Friday, January 13, 2012
John Does, ISPs and File-Sharing Lawsuits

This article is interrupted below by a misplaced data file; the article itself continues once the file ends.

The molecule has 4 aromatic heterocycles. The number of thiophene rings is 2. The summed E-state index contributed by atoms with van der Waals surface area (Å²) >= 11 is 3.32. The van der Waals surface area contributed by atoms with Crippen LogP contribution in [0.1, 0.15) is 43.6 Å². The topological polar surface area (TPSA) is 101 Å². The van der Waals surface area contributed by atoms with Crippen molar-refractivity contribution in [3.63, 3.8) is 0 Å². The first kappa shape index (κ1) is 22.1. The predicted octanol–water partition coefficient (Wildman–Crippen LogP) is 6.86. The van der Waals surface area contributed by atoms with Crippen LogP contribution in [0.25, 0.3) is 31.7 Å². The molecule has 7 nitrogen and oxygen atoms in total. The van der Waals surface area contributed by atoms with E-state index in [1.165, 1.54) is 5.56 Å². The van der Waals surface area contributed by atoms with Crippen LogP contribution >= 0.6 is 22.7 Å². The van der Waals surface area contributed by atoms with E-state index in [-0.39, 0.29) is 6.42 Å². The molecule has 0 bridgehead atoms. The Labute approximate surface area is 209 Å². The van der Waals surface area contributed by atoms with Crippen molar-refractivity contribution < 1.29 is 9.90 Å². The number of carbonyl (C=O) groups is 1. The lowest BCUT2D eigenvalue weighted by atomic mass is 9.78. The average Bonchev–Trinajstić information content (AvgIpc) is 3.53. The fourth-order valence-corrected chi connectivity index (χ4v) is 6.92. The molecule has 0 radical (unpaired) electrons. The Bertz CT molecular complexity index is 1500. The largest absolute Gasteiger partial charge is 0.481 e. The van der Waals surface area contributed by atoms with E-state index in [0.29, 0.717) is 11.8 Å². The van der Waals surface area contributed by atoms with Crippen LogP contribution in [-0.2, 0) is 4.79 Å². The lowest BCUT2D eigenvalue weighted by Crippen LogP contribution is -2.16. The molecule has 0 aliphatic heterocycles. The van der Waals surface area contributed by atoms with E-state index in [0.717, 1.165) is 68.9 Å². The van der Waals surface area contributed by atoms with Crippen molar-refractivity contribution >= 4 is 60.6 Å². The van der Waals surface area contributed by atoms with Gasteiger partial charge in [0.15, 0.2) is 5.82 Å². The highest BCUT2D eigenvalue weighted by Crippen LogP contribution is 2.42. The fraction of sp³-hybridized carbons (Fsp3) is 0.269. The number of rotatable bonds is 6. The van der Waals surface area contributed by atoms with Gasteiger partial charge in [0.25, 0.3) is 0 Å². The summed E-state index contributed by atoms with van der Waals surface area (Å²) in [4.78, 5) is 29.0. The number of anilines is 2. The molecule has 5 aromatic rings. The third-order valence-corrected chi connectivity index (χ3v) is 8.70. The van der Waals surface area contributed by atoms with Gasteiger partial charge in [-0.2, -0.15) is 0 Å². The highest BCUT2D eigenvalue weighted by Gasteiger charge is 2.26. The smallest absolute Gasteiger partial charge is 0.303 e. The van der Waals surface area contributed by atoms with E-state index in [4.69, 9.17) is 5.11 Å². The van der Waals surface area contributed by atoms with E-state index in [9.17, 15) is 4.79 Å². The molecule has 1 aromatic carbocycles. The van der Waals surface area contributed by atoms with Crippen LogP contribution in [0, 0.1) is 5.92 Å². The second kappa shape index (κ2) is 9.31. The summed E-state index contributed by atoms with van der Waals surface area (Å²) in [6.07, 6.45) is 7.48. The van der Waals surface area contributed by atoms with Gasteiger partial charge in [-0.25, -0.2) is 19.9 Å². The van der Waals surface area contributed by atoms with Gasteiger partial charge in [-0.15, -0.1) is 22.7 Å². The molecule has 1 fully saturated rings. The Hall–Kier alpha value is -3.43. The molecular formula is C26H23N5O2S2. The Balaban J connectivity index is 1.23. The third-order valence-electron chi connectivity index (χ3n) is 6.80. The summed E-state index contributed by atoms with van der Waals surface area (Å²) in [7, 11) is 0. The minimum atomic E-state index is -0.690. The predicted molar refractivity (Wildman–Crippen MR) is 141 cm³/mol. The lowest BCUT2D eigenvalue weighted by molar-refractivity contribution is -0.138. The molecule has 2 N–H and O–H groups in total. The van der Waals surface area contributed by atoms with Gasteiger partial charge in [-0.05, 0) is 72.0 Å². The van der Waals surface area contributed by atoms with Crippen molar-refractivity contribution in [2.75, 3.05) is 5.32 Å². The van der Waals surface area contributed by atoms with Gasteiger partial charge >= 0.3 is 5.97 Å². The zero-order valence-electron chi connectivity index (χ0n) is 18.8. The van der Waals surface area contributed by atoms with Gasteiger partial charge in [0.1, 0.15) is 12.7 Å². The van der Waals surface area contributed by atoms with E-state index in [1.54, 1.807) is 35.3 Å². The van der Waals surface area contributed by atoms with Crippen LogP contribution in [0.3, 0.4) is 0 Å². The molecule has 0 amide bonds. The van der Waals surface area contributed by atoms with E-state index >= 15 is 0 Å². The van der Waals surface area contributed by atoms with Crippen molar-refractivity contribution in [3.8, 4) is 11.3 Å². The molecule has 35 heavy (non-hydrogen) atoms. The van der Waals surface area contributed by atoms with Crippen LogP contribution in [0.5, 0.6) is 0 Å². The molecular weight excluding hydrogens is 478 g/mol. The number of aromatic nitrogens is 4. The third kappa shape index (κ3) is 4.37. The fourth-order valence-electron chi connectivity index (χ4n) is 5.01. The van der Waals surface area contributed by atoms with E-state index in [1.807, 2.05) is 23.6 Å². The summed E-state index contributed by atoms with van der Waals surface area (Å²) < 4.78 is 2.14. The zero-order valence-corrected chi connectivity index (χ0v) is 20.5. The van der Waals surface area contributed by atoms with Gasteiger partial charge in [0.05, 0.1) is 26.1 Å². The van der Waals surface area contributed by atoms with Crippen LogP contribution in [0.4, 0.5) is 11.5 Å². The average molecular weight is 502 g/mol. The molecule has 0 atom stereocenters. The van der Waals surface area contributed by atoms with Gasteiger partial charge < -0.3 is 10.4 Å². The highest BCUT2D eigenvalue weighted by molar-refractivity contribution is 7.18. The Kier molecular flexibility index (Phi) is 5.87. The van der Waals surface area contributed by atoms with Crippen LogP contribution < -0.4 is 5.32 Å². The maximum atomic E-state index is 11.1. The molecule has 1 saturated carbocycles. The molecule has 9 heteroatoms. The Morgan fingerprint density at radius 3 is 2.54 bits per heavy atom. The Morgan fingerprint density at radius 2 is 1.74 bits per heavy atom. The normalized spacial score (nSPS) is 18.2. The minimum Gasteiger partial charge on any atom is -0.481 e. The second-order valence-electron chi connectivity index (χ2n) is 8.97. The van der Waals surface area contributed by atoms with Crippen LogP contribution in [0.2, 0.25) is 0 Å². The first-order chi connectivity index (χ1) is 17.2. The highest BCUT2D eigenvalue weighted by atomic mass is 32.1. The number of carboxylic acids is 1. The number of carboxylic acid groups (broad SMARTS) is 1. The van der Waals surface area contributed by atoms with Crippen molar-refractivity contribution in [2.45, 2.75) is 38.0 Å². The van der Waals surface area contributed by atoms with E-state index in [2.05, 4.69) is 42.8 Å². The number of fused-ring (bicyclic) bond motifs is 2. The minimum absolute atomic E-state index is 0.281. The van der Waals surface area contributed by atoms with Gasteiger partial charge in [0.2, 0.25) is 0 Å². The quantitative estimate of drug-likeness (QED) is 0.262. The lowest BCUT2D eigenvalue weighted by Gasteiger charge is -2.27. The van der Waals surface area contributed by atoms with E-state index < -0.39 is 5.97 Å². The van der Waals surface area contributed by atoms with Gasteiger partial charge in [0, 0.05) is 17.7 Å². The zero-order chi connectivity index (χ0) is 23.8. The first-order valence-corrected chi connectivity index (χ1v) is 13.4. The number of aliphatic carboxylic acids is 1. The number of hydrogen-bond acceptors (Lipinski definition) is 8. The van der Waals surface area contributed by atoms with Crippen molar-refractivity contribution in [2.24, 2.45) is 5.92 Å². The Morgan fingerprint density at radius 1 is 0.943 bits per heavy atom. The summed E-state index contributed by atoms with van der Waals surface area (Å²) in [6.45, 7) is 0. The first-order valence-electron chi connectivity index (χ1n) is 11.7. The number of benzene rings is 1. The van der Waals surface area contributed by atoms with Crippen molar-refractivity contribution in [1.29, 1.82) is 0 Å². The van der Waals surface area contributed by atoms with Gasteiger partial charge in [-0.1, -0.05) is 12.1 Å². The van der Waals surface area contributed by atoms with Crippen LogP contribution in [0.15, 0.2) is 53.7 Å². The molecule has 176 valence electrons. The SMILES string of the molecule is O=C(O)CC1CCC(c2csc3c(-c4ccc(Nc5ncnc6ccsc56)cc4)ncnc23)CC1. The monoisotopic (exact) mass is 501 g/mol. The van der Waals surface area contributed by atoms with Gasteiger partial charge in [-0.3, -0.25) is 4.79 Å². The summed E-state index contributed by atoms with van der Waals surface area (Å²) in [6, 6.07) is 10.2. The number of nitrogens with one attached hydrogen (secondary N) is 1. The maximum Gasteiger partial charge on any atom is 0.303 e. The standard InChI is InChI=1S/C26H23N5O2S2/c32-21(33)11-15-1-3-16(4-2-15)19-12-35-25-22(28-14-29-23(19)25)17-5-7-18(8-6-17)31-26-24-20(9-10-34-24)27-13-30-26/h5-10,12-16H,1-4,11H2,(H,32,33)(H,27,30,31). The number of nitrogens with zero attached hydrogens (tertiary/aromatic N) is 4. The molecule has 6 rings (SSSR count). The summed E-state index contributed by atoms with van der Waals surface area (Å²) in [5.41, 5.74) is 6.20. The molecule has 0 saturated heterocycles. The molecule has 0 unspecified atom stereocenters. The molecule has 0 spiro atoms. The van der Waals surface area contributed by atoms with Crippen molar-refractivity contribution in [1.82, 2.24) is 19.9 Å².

legal placeholders (scroll down) for various reasons. Sometimes they are used to protect the identity of the person bringing the lawsuit -- for example, as in the landmark Supreme Court case, Roe v. Wade. In copyright litigation, Doe defendants are commonly used because the copyright owner wants to file the lawsuit but doesn't know the identity of all the parties. For example, if a record company wants to pursue various file-sharing infringers, they may only have the IP addresses of the computers but not the names of the people who own those computers. The copyright owner files the lawsuit naming "DOES 1 to 100," and then seeks the identities of the Doe defendants from the Internet Service Provider (ISP). The ISP then notifies the individual users and usually informs the user that the ISP will reveal the identity as required under the user agreement, or per a court order, or subpoena. In order to enforce the claim or judgment against you, the copyright owner will eventually have to swap your name in for one of the John Does. Until that happens, you're not "officially" in the lawsuit. But that doesn't mean you're off the hook. If you got a notice from your ISP, you should review this article, and consider consulting an attorney promptly. If you don't do anything, the copyright owner may obtain your identity, and then obtain a default judgment against you. That could be painful.